Encourage good oral hygiene

Good old-fashioned brushing and flossing is the best way to prevent cavities and rid your mouth of the harmful bacteria that can contribute to migraines.

Encourage your employees to brush and floss during work, particularly after lunch. Another simple way help employees is to let them know about the surprising benefits chewing gum sweetened with xylitol, which can actually reduce decay-causing oral bacteria.

Finally, don’t forget to let employees know about BrushSmart™, a free oral wellness program available to all Delta Dental members, designed to help improve oral care at home. By signing up, your employees can access special offers from popular oral health care brands.

Promote preventive care

Exams and cleanings help keep teeth healthy, reduce the bacteria that can cause migraines and prevent decay that can lead to headaches. An added bonus is that during an exam, the dentist can also look for other causes of headaches, such as bruxism, jaw misalignment or TMJ. The dentist can then suggest treatments, such as orthodontics or even oral surgery.

If you haven’t, consider adding the D&P Maximum Waiver® to your plan. Diagnostic and preventive care procedures won’t count against your plan’s annual maximums, which encourages your employees to take advantage of these services ― and may help them avoid costly procedures down the line.

A healthy diet can help, too!

Help your employees find ways to improve their diet. A diet low in refined sugar helps prevent decay and migraine-causing bacteria. Avoiding foods high in nitrates like processed meats can also help employees avoid migraines, and drinking fluoridated water helps to strengthen teeth and wash away harmful bacteria.

Consider offering healthy snacks in your office vending machine and suggesting healthy, teeth-friendly recipes.

Help reduce stress

Stress contributes to oral conditions such as bruxism and TMJ, both of which are common causes of headaches. And stress eating unhealthy food high in sugar and nitrates can not only harm teeth and gums, but they can also trigger migraines.

To help, provide employees with strategies for reducing their stress, including exercise programs, mediation and even repainting common spaces in soothing colors!

These are just a few of the ways to help ensure your employees remain healthy, happy and most importantly, headache free. For more ideas and information, share the wellness resources Delta Dental offers for National Migraine and Headache Awareness Month.

Teledentistry 101: the virtual office visit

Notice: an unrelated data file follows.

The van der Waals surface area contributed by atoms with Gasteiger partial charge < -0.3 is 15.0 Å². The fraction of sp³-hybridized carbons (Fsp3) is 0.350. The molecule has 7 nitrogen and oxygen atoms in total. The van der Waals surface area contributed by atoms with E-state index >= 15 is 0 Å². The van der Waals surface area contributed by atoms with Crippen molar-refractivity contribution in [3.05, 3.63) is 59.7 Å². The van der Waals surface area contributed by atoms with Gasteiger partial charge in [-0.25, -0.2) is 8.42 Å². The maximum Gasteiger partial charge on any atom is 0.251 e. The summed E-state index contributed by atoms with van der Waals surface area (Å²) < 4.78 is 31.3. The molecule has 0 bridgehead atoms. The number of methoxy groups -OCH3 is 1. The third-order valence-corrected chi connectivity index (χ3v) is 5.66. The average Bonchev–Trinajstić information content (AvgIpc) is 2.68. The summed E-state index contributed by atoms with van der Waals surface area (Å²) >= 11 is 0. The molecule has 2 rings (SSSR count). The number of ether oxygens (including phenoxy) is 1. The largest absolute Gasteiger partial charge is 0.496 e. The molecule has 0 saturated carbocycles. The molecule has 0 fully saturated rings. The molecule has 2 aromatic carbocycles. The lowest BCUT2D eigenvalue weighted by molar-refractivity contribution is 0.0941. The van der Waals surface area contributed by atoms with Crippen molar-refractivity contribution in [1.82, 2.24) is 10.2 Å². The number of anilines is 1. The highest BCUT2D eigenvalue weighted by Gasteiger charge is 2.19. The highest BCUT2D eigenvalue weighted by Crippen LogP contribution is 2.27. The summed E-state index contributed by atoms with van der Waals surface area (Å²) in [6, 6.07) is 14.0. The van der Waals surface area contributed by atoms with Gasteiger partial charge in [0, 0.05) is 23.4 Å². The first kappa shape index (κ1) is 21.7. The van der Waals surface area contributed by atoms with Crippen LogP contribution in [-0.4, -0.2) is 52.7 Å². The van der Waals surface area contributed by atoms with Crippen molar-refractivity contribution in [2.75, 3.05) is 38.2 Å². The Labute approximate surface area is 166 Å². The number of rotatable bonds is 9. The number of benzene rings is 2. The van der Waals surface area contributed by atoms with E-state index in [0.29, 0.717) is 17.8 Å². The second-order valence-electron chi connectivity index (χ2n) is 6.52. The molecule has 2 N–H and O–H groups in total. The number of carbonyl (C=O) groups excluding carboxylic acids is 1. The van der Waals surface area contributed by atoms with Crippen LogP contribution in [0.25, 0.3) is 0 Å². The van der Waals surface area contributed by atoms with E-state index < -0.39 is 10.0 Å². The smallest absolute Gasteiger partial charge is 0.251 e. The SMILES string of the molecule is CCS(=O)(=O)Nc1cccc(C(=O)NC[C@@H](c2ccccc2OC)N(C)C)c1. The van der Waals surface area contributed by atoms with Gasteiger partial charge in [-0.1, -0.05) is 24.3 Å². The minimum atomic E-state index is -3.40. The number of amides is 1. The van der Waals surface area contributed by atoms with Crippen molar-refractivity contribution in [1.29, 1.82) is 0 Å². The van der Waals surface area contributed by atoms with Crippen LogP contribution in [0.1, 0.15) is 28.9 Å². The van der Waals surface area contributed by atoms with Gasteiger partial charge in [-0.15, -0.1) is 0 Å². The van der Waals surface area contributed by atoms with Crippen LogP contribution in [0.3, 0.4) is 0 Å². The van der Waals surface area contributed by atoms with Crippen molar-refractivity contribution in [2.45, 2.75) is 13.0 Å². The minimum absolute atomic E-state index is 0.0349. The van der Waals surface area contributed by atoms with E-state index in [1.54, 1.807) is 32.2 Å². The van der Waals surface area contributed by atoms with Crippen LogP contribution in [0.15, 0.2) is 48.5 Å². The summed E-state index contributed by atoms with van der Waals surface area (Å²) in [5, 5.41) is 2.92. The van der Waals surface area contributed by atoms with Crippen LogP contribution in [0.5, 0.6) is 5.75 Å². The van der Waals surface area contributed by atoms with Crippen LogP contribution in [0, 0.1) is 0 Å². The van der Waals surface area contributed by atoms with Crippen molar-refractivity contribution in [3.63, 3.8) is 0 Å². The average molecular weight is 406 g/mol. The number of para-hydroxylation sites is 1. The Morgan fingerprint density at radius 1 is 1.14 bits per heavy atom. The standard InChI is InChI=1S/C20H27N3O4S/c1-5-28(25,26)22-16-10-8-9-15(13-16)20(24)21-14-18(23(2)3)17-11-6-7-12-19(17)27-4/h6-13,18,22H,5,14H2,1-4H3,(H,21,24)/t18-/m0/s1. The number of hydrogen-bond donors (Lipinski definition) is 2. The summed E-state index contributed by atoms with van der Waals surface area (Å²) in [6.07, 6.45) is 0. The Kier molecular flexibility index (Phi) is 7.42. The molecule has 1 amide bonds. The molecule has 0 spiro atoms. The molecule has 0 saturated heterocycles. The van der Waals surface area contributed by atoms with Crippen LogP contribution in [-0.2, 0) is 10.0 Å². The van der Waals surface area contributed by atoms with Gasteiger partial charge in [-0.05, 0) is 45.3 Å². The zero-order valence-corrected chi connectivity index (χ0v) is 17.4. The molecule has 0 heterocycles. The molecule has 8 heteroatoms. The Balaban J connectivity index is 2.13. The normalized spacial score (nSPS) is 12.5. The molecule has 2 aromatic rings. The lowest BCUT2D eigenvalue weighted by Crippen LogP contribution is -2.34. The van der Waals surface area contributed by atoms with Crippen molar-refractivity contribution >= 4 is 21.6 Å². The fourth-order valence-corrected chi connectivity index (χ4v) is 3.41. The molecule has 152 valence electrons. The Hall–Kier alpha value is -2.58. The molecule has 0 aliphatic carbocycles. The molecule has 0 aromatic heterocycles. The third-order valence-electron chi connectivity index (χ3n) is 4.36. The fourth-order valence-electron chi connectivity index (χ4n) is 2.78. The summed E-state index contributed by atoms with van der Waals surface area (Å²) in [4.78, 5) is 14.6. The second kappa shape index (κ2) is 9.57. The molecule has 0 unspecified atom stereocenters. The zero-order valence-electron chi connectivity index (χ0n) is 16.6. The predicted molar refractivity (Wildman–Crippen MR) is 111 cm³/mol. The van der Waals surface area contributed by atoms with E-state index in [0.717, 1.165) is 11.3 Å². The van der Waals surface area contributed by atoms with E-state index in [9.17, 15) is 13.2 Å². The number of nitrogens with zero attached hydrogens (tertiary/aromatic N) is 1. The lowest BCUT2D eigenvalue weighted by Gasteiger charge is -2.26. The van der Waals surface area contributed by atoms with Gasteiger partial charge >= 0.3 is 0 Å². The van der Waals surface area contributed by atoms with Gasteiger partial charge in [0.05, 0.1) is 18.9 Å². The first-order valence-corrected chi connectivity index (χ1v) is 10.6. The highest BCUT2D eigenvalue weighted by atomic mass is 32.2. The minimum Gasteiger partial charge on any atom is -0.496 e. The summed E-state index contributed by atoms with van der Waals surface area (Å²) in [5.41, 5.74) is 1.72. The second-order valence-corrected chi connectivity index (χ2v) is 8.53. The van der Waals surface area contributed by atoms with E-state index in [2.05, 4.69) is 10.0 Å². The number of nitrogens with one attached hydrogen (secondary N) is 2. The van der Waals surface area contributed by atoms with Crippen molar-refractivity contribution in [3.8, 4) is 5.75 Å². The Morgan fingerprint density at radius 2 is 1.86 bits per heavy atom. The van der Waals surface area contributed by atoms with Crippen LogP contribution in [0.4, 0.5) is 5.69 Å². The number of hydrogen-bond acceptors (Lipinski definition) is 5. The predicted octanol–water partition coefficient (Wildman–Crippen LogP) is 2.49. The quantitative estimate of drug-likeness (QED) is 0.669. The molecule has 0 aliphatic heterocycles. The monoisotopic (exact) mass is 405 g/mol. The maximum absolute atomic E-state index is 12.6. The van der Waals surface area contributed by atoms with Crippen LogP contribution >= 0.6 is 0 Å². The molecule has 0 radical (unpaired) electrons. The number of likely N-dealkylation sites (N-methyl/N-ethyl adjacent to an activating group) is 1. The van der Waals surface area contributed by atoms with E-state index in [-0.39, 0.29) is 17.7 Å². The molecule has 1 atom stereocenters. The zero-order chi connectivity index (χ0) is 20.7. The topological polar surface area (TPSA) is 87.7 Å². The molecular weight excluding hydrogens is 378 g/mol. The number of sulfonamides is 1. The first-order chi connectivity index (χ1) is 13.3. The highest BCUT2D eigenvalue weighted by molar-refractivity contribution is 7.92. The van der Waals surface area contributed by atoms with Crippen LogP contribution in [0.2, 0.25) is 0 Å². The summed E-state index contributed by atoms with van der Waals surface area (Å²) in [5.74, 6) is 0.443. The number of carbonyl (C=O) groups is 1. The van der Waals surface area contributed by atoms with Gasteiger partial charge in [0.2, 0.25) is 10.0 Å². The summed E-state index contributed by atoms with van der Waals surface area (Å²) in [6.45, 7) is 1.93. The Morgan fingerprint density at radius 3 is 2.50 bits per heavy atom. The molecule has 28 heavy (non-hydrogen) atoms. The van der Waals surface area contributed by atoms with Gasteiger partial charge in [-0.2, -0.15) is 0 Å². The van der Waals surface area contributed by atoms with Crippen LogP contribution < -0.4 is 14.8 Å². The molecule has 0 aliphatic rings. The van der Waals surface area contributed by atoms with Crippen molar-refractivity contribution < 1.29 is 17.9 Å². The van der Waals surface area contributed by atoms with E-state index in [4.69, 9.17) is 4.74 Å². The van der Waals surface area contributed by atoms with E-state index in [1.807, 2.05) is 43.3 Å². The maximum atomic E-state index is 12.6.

As businesses, schools and organizations continue to adapt to COVID-19, dental offices are embracing new conferencing tools to deliver care safely.

As part of the reopening efforts, more dentists and their patients have turned to teledentistry, an emerging trend that has the power to reshape the industry as we know it. Approximately 25% of dentists reported using some form of virtual, limited evaluation of patients, according to an April COVID-19 economic tracking poll from the American Dental Association’s Health Policy Institute. In July, the HPI poll showed usage slipping to 12%, noting that larger group practices are more likely to use teledentistry than solo practices.

Dr. Nathan Suter, owner of a House, Missouri, dental practice and a consulting firm, Access Teledentistry, predicts teledentistry will become more mainstream. This is due to its multiple uses, such as when a dentist is traveling or if there is a schedule conflict.

For your employees, this is a valuable option in maintaining their oral health. As a primer on teledentistry, here are insights on its use and impact and how Delta Dental is supporting this advance in care.

What is teledentistry?

Teledentistry is when a dentist conducts a virtual consultation via phone, text or video to diagnose issues, offer care advice and determine if an in-person visit is necessary.

Teledentistry appointments can be synchronous, such as a video call where the dentist and patient are interacting with each other, or asynchronous, such as when the patient sends a description of his or her situation and a photo and waits for a reply.

What kind of equipment is needed for teledentistry appointments?

The equipment and software needed may vary based on dentists’ preferences and capabilities. Teledentistry may require nothing more than a phone or may require a smart device, computer or specialized app. Businesses now incorporate videoconferencing software for team meetings, and this can be used in dental consultations.

If dental offices have reopened, why is teledentistry relevant?

Dentist offices may be open, but that doesn’t mean that your employees won’t benefit from teledentistry solutions. Just as working from home has shown the value of video meetings and connecting with co-workers without being in person, employees may find teledentistry a useful option when seeking dental care.

In a public opinion survey, 70% of respondents indicated they would take a COVID-19 vaccine once it is available, and 12% are waiting for a vaccine to go back to the dentist, according to Sports and Leisure Research Group’s “Back to Normal Barometer” in July.